Personal Democracy Plus Our premium content network. LEARN MORE You are not logged in. LOG IN NOW >

Online, Shaping a Narrow Debate After Newtown Shooting

BY Nick Judd | Tuesday, December 18 2012

When President Barack Obama spoke Sunday at Newtown High School in Newtown, Conn, he promised to take action to fix what's broken in an American society that could not protect 20 young children and seven adults from death at the hands of a single disturbed person, and could not protect that killer from himself.

"We can't tolerate this anymore," he said. "These tragedies must end. And to end them, we must change. We will be told that the causes of such violence are complex, and that is true. No single law -- no set of laws can eliminate evil from the world, or prevent every senseless act of violence in our society."

But he was really just setting the table for a narrower conversation about gun control.

Most people, or anyway, most people on Twitter, seem to have got that point:


The dominant focus of the national conversation is now on guns and gun violence, an important and historically intractable debate that may well finally reach a new phase after the Newtown tragedy. But it has appeared in the context of a political fight, a back-and-forth between people who have always supported gun control and people who have always opposed it. Other commentators are are seeking to deflect attention to other objects of concern, like violent video games, for the most part redrawing the same lines.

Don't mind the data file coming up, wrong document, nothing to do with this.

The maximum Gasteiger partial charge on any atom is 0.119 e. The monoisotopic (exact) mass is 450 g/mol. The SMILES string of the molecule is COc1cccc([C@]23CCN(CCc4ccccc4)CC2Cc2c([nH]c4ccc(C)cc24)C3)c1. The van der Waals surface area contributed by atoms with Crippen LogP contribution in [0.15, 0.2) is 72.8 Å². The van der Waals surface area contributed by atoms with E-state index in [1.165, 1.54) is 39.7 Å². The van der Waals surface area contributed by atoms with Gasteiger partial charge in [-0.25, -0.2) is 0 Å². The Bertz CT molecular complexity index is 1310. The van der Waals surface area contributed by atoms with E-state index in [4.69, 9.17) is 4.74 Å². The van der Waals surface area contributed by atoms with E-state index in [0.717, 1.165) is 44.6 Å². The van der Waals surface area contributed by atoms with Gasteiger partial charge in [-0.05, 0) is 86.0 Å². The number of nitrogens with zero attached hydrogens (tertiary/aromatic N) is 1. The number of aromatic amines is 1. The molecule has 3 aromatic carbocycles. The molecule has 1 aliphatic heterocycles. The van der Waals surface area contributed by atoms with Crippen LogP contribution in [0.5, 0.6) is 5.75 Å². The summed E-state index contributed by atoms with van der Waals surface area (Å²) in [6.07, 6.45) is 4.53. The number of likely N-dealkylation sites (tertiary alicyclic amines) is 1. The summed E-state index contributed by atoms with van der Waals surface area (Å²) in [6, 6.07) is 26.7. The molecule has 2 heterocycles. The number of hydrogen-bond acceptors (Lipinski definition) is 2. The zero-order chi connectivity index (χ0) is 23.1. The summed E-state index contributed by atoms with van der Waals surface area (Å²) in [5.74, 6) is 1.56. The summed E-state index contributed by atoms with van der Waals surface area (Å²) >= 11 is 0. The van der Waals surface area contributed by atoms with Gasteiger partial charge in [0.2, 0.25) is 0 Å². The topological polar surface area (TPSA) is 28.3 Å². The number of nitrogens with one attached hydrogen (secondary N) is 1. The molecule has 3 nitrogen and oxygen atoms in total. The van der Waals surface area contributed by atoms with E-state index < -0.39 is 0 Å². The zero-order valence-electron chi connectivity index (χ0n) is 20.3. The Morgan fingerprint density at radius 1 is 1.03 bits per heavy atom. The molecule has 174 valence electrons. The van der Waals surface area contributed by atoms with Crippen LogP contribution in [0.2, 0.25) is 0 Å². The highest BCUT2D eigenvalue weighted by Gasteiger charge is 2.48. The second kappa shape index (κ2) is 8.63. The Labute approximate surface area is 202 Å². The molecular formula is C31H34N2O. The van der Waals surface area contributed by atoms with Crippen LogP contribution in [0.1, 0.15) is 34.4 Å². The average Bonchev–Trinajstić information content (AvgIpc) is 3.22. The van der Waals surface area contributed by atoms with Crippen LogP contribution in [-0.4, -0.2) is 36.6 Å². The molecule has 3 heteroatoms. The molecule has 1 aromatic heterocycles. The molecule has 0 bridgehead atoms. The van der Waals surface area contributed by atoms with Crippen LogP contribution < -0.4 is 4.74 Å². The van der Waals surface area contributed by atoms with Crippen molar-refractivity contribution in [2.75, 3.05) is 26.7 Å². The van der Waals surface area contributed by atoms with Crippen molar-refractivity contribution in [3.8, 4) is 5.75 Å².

In the breadth of his remarks, Obama specifically included "mental health professionals," "parents," and "educators." But that nuance has been left behind by a national conversation that began far in advance of all the facts coming out about Newtown or about the troubled young man who put its residents in the news. Before Friday had even ended, and even before anyone in the media had correctly identified the killer at the center of the tragedy, activists had begun to circulate gun-control petitions. Dozens of people gathered at the White House to demand action before the sun had even set on that terrible day.